Caring for calves becomes labour of love

Caring for calves becomes labour of love


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 Elgin Dairies' calf rearer Natalie Merritt with some of her charges.

Elgin Dairies' calf rearer Natalie Merritt with some of her charges.

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Rearing calves was not Natalie Merritt’s first choice as a career, having grown up on her parents’ dairy farm, Elgin Dairies at Elgin near Capel.

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REARING calves was not Natalie Merritt’s first choice as a career, having grown up on her parents’ dairy farm, Elgin Dairies at Elgin near Capel.

But as a single mum with daughter Sadie, 4, now attending kindergarten two to three times a week, the range of alternatives was fairly narrow.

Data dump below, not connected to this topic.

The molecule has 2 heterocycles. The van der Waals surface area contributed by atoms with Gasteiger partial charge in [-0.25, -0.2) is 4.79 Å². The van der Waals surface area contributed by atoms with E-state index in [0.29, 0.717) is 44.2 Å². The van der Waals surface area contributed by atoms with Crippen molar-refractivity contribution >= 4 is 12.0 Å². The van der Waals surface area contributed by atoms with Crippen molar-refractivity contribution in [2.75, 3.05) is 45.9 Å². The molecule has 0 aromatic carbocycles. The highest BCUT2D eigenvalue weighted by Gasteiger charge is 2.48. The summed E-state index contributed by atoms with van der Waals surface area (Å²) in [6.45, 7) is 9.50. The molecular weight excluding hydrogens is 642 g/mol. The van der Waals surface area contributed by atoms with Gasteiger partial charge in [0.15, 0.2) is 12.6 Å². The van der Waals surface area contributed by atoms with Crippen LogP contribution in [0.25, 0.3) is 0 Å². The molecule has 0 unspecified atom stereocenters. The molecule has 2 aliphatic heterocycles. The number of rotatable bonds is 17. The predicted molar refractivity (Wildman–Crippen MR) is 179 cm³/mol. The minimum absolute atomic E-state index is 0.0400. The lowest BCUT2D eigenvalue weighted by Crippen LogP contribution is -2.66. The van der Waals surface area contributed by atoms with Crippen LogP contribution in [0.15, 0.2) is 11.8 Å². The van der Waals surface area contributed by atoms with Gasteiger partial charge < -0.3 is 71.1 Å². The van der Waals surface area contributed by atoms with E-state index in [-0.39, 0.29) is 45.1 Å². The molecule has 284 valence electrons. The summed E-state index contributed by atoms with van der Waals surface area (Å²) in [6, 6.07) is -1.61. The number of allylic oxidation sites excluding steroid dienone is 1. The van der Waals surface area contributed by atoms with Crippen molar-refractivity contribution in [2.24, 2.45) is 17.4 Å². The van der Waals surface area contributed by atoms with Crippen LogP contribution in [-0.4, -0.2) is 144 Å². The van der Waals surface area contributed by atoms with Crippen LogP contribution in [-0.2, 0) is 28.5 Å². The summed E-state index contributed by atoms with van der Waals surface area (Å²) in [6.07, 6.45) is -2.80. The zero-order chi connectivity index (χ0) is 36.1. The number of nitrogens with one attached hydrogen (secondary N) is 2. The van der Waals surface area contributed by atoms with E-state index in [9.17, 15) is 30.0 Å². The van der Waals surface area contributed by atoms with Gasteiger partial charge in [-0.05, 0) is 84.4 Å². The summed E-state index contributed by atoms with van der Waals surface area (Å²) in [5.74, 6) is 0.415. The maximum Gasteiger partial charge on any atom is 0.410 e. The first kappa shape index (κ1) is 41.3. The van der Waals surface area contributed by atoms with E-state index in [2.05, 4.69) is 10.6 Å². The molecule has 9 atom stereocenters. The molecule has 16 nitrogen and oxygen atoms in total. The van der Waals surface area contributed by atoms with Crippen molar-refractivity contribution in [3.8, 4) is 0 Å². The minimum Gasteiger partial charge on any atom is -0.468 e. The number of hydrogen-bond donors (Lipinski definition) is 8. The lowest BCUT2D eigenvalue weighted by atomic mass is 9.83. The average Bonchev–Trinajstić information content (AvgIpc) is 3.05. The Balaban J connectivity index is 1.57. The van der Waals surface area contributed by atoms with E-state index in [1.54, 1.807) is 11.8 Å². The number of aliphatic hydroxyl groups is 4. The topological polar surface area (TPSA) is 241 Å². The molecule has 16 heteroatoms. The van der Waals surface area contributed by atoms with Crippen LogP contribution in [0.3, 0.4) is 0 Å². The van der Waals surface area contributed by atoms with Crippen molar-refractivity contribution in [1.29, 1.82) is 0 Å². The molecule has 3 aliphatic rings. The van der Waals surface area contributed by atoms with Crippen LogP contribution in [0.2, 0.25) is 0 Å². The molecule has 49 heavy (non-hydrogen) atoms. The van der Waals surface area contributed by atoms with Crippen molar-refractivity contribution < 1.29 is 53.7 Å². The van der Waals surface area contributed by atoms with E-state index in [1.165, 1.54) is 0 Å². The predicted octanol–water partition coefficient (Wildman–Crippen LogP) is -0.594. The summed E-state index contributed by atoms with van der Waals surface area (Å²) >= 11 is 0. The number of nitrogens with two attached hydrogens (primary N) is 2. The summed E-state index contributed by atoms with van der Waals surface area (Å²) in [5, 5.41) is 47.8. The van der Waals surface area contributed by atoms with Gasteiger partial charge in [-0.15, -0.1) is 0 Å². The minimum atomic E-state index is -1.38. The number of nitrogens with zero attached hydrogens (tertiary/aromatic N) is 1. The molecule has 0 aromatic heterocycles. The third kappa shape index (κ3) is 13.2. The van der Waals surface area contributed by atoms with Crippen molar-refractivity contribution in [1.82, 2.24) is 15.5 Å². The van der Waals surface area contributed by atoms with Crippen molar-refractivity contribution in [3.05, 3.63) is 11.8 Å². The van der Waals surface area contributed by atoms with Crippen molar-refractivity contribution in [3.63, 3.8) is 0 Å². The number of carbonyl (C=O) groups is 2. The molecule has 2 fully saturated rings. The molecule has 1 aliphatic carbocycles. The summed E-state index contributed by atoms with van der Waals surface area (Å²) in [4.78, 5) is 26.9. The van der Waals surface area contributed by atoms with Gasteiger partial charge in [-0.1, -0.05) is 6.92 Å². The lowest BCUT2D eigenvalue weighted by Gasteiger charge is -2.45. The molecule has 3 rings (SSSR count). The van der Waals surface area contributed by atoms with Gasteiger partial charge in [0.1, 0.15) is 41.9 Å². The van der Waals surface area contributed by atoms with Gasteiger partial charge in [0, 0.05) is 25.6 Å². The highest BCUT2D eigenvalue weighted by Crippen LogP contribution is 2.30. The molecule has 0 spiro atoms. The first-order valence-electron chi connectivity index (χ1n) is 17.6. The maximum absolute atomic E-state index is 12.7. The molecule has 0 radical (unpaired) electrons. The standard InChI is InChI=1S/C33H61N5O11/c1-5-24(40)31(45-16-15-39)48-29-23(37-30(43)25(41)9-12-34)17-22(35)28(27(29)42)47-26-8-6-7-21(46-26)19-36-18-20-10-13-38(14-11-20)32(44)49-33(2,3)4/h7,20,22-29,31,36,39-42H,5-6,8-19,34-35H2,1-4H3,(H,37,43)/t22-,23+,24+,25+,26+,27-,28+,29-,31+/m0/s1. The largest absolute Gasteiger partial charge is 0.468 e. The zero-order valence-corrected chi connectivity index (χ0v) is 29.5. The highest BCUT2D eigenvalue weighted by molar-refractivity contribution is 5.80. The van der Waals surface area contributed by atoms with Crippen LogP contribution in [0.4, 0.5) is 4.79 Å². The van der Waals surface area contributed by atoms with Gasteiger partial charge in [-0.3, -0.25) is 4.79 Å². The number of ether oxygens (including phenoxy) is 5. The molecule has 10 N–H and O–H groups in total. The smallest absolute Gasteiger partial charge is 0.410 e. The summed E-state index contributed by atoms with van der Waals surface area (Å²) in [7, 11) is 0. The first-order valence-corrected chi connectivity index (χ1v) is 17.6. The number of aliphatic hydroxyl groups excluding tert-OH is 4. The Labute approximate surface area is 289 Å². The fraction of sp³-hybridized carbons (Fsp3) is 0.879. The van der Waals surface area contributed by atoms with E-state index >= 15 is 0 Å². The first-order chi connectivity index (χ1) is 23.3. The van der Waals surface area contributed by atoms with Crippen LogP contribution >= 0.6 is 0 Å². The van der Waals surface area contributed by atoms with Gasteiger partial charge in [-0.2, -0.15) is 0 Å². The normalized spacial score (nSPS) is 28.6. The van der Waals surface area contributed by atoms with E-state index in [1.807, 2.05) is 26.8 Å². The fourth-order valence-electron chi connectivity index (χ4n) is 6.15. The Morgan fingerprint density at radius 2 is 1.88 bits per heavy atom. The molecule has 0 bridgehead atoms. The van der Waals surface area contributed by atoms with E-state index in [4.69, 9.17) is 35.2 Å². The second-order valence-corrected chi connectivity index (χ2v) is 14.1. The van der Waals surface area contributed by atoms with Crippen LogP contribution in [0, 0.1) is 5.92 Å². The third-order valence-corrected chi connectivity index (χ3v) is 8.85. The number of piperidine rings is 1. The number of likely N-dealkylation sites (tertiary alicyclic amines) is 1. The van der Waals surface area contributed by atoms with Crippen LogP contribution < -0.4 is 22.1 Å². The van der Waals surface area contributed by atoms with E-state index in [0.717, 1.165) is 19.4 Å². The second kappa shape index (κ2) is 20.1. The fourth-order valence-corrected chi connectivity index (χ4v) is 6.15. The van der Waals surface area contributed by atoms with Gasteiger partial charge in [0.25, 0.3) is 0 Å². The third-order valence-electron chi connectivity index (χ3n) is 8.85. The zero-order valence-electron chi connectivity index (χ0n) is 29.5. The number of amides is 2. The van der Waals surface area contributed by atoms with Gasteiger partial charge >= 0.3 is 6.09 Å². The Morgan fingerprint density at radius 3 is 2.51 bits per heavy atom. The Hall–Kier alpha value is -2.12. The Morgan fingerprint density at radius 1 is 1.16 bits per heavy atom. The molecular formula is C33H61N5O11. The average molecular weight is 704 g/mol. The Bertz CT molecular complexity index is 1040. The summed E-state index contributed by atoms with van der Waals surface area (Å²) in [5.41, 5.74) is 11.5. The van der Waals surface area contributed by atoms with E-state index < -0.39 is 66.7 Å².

“I’ve spent my whole life on a dairy farm,” Ms Merritt said.

“After I finished high school I came back working on the farm for a time until mum (her parents are Darren and Sharon Merritt) said ‘you’re not just going to be a dairy farmer’.”

She qualified at TAFE as a carer for people with disabilities, working mainly with children in schools, then went on to obtain a degree to become a primary school teacher, but found it was not her vocation.

“I came back to the farm – I think I much prefer to work with cows than to work with people and I enjoy working outside,” she said.

“I’d been doing other work around the farm but when our full-time calf rearer left, probably almost two years ago now, I just jumped in.

“I enjoyed it and it was something I could do with my daughter.

“It’s too hard milking in the dairy because I can’t really take her with me in there, but over at the calf shed she can help me or sit on the bike and watch me.”

Ms Merritt has since turned rearing calves – sometimes up to 150 at a time – into her specialty and she is good at it.